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vietnam cycling infomation

Passports

Passport valid for at least one month after expiration of visa required by all nationals referred to in the chart above.

Passport Note

For security reasons, it is advisable to carry copies of documents rather than originals when in Vietnam.

Visas

Required by all nationals referred to in the chart above except:
(a) 1. nationals of Denmark, Finland and Sweden for stays of up to 15 days;
(b) transit passengers continuing their journey within 24 hours, provided holding valid return or onward tickets. At present, visas can be issued for either groups or individuals.

Note: Nationals not referred to in the chart above are advised to contact the embassy to check visa requirements.

Visa Note

All regulations, including those concerning which countries require visas, cost of visas and validity of visas, are very complex and subject to frequent change. It is therefore advisable to contact the consular section at the embassy before any travel to Vietnam.

Types of Visa and Cost

Costs vary from embassy to embassy. Tourist: from US$43 (single-entry); from US$48 (express service); from US$50 (multiple-entry). Single-entry Business: from US$48. Multiple-entry Business: from US$95 (three months, multiple-entry); from US$150 (six months, multiple-entry).

Validity

Tourist visas are valid for one month from proposed date of entry. Visas can usually be extended for another month, at extra cost, in the larger towns.

Applications to:

Consulate (or consular section at embassy).

Working Days Required

Two (tourist visa express application); five (tourist visa), not including postal delivery. Entry visas can be applied for in person up to six months prior to date of travel.

Getting there

Getting There by Air

The national airline is Vietnam Airlines (VN) (website: www.vietnamairlines.com ).

Approximate Flight Times

From Paris to Hanoi is approximately 12 hours.

Main Airports

Noi Bai International Airport (HAN) is 35km (21 miles) north of Hanoi. To/from the airport: Buses and metered taxis are available to Hanoi with a journey time of approximately 45 to 60 minutes. Facilities: Cafes, shops, duty-free and bureau de change.

Tan Son Nhat International Airport (SGN) is 7km (4.5 miles) from Ho Chi Minh City. To/from the airport: Metered taxis are available with a journey time of approximately 20 to 30 minutes into the city. Facilities: Snack bar, shops, duty-free and bureau de change.

Departure Tax
At Hanoi and Ho Chi Minh: US$14. At Da Nang: US$8.

Getting There by Water

Main ports: Ho Chi Minh City, Vung Tau, Haiphong and Da Nang.

International cruise facilities are available. There is a ferry service from Phnom Penh in Cambodia to Chau Doc in the Mekong Delta and tickets can be booked through local travel agents or at the dock. In additional there is a service from Can Tho to Phnom Penh offered by Tourism & Passenger Ship Company Vinasin (tel: (071) 888 960).

Getting There by Rail

It is possible to cross into China by rail from Lao Cai to Kunming in the Yunnan province of China or through Lang Son to Nanning. There are trains from Beijing-Dong Dang-Hanoi and back. Contact Vietnam Railways (tel: (04) 942 2770; website:www.vr.com.vn ) for details.

Getting There by Road

There are routes to China through Lang Son, Mong Cai and Lao Cai, Cambodia through Moc Bai and also to Laos at Lao Bao and Cau Trieu. The Saigon Passenger Transport Company (tel: (08) 920 3623 or 829 7278; website: www.sotranco.com.vn ) operates daily services from Ho Chi Minh City to Phnom Penh.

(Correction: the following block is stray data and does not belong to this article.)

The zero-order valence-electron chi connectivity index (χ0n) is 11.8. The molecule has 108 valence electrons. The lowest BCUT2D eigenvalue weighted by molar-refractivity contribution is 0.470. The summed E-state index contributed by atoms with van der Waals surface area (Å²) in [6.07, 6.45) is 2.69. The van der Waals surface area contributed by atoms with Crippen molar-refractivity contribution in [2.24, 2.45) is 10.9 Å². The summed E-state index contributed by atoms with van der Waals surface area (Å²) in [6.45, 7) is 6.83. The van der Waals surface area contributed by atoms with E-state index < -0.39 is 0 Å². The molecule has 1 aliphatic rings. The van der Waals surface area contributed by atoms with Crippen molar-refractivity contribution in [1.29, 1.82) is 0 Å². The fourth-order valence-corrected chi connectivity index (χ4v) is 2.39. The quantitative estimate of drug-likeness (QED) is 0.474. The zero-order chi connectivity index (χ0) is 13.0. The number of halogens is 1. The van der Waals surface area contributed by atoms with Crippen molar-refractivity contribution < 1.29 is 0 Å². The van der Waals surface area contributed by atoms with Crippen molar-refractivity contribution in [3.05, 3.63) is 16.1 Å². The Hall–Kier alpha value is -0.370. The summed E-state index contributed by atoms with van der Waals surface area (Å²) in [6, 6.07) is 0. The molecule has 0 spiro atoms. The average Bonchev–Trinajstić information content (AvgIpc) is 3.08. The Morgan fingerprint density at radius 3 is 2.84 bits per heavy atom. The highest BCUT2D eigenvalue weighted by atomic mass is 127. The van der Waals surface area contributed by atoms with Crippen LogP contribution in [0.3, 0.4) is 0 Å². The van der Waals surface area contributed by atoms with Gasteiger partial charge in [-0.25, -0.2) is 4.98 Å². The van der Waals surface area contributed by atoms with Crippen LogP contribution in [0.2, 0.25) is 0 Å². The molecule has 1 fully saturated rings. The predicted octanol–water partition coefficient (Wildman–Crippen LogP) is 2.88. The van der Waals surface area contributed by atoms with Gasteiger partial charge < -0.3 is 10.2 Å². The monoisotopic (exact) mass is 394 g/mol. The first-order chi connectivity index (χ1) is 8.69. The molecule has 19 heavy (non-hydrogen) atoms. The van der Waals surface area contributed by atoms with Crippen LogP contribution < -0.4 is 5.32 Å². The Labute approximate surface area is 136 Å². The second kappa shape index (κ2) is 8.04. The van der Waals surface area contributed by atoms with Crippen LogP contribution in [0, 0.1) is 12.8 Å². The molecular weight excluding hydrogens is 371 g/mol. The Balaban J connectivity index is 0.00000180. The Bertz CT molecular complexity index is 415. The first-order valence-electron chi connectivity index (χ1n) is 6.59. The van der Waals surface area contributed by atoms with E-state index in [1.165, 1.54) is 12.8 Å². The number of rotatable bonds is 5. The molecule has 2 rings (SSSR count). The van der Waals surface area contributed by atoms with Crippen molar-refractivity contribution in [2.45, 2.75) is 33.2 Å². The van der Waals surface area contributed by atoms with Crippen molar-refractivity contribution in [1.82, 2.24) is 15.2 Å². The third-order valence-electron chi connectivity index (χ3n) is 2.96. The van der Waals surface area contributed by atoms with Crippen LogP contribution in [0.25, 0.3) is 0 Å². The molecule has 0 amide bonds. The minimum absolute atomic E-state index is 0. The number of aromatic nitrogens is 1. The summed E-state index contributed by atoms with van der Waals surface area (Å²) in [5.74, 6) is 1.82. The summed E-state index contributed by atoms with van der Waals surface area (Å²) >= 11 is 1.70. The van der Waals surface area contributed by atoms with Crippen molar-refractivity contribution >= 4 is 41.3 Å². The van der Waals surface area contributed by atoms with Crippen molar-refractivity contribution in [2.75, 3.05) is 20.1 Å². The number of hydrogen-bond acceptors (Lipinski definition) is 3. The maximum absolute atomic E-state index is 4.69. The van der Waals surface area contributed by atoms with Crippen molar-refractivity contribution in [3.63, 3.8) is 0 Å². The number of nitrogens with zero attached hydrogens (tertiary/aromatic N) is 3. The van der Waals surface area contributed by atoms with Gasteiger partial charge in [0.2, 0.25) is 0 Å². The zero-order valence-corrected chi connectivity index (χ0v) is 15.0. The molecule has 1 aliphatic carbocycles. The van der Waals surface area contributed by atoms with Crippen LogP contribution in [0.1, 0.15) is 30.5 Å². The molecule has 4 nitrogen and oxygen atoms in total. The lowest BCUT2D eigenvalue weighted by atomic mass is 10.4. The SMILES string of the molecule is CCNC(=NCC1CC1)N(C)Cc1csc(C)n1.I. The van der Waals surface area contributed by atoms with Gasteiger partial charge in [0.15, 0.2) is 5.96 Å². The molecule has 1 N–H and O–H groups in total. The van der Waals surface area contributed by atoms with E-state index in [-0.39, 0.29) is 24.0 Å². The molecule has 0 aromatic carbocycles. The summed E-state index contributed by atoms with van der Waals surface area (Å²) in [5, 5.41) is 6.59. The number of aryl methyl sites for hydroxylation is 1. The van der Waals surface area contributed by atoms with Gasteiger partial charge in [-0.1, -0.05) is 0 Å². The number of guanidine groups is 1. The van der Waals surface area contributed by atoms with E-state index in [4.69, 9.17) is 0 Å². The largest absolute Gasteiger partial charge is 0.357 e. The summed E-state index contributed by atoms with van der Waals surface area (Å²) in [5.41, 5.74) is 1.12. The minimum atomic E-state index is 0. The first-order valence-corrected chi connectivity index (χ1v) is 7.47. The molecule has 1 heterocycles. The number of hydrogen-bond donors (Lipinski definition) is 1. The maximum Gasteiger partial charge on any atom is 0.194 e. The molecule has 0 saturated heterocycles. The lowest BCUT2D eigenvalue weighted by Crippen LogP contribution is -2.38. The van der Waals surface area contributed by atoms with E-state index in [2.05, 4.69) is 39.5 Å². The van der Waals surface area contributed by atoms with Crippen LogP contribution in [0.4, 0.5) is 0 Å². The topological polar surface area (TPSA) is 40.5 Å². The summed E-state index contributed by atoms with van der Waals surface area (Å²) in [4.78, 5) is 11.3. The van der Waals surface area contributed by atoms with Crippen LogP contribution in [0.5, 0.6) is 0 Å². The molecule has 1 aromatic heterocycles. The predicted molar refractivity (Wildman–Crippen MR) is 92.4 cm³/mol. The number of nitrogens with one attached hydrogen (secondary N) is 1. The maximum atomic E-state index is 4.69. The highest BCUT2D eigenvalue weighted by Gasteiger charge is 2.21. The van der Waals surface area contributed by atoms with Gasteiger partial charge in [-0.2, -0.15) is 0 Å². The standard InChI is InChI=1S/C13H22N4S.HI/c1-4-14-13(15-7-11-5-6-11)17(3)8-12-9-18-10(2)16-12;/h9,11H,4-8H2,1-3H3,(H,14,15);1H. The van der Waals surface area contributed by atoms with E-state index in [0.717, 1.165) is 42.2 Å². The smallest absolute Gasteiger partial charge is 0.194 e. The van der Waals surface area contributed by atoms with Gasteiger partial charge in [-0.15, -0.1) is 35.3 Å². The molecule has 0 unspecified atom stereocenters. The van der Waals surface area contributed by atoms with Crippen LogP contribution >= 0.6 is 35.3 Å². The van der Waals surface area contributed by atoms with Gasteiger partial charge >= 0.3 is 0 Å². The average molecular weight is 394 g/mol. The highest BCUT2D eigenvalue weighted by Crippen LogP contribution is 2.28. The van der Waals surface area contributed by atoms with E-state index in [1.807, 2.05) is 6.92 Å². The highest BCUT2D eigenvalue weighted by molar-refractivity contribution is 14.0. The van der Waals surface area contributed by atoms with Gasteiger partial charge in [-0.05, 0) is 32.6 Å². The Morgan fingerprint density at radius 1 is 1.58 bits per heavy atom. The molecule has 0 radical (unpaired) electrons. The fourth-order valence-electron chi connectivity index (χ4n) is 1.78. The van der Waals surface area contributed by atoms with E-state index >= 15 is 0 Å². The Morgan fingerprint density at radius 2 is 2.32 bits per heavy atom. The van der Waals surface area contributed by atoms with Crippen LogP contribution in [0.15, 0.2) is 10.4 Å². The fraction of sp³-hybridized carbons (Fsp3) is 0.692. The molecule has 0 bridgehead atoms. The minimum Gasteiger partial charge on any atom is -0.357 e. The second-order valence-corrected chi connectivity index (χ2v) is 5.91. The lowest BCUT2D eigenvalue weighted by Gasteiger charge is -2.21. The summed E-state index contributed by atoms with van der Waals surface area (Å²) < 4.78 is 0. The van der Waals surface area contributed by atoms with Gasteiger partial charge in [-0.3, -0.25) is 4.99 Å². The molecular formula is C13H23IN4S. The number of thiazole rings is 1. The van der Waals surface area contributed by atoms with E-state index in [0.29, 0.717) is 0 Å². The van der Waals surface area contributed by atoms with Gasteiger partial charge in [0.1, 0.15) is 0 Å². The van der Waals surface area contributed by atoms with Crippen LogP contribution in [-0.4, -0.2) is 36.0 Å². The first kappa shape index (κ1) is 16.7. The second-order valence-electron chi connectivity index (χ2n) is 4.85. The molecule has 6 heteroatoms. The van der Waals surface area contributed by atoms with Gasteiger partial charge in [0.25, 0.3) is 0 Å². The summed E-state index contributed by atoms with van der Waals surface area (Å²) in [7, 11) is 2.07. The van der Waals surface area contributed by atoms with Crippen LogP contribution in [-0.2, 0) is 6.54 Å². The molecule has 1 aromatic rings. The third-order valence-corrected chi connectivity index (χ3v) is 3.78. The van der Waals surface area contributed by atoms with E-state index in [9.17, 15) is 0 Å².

There is a bus service from An Cuu bus station in Hué to Savannakhet in Laos. Go in person to buy tickets in advance.

Cycling & Maps

Cost of living
Cost of Living in Vietnam: all prices in Vietnamese Dong (VND)

drinks and snacks food: local markets; restaurants; and stores
water (mineral)
juice
soft drink (can)
soft drink (bottle)
fruit milkshake-sinh to
1 litre
1 litre
300ml
1.25 litre
glass
6,000-10,000
26,000
5,000
7,000
7,000
bread loaf-whole grain
baguette
750g
60cm
42,000
120,000
local market food
cheap local restaurant
pizza-takeaway
cheap breakfast
two minute noodles
one serving
one meal
med
one serving
85g
15-30,000
25-45,000
65,000+
18,000+
3,000
beer-local
wine
330ml
750ml
7,000
170,000
tea
coffee (cafe / bar)
Nescafe instant
coffee-ground
25 bags
per cup
200g
500g
15,000
15,000
72,000
41,000
rice (white)
pasta
eggs
tinned tomatoes
kg
500g
per dozen
250g
10,000
13,000
18,000
12,000
milk
yoghurt / curd
cheese
Magnum icecream
1 litre
200g
kg
each
20,000
9,000
82,000+
8,000
potatoes
onions
tomatoes
asian spinach
kg
kg
kg
bag / bunch
5-8,000
6-8,000
7-9,000
5,000
chips
salted peanuts
dried apricots
200g pack
kg
kg
tba
tba
tba
apples (vietnamese)
oranges (usa)
bananas
kg
kg
kg
25,000
53,000
8,000
cornflakes
chocolate

biscuits-plain
biscuits-oreo

375g pack
100g block

200g pack
140g pack

32,000
10,000

6,700
87,000

pineapple (can)
oil (olive)
500g can
500ml
26,000
peanut paste
jam
500g jar
400g jar
tba
25,000
accommodation personal
budget city hostel
budget city hotel
90-130,000 per dorm bed
260-350,000 double with ensuite
deodorant – roll-on
soap
shampoo
toothbrush
toothpaste
disposable razor
toilet paper
50ml
150g bar
400ml
each
100ml
5 pack
each
35,000
8,800
32,000
tba
16,000
20,000
tba
camping tba
internet 3,000-10,000 per hour
* tba = price to be announced
* January 2009: at time of writing 1.00 USD = 17,480 VDN
all prices have been taken from internet resources such as wikitravel, hostel world, leading supermarket chains, travel blogs, forums and of course our own travel experiences and purchases of everyday products in food markets, bazaars and local shopping facilities. They are only an indication and designed to give you a general impression of the cost of living in Vietnam. Items are geared towards the budget conscious traveller with an occasional craving for a bit of luxoury.

A couple of extra tips:

* Basically everything except meals, is negotiable in Vietnam and bartering plays a big role in the Vietnamese way of life, so get those bargaining skills sharpened up before you arrive.
* Major hotels and restaurants add a 5% service charge to bills, but the price you see on the menu or board in the smaller establishments and market stalls is what you pay.
* Tipping taxi drivers is not commonly done by locals, so unless your chauffeur has pulled a miracle in peak hour traffic, is not really necessary. Rounding up the fare up is ample gratuity.